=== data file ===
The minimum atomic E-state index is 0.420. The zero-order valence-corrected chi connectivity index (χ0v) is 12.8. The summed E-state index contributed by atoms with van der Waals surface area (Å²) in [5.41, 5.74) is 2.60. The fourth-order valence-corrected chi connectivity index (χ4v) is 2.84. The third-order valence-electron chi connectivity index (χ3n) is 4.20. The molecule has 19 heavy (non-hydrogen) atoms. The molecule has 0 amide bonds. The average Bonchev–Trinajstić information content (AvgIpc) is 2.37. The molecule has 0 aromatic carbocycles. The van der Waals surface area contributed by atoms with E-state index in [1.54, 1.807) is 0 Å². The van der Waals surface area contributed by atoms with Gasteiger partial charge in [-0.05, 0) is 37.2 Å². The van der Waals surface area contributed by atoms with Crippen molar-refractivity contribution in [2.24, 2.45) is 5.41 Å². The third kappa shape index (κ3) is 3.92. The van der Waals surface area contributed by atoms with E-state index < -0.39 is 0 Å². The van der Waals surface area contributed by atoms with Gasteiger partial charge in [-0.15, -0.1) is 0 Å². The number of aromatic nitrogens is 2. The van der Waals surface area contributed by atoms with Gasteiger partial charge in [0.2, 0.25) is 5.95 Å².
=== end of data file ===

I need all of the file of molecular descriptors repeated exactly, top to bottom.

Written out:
The minimum atomic E-state index is 0.420. The zero-order valence-corrected chi connectivity index (χ0v) is 12.8. The summed E-state index contributed by atoms with van der Waals surface area (Å²) in [5.41, 5.74) is 2.60. The fourth-order valence-corrected chi connectivity index (χ4v) is 2.84. The third-order valence-electron chi connectivity index (χ3n) is 4.20. The molecule has 19 heavy (non-hydrogen) atoms. The molecule has 0 amide bonds. The average Bonchev–Trinajstić information content (AvgIpc) is 2.37. The molecule has 0 aromatic carbocycles. The van der Waals surface area contributed by atoms with E-state index in [1.54, 1.807) is 0 Å². The van der Waals surface area contributed by atoms with Gasteiger partial charge in [-0.05, 0) is 37.2 Å². The van der Waals surface area contributed by atoms with Crippen molar-refractivity contribution in [2.24, 2.45) is 5.41 Å². The third kappa shape index (κ3) is 3.92. The van der Waals surface area contributed by atoms with E-state index < -0.39 is 0 Å². The van der Waals surface area contributed by atoms with Gasteiger partial charge in [-0.15, -0.1) is 0 Å². The number of aromatic nitrogens is 2. The van der Waals surface area contributed by atoms with Gasteiger partial charge in [0.2, 0.25) is 5.95 Å².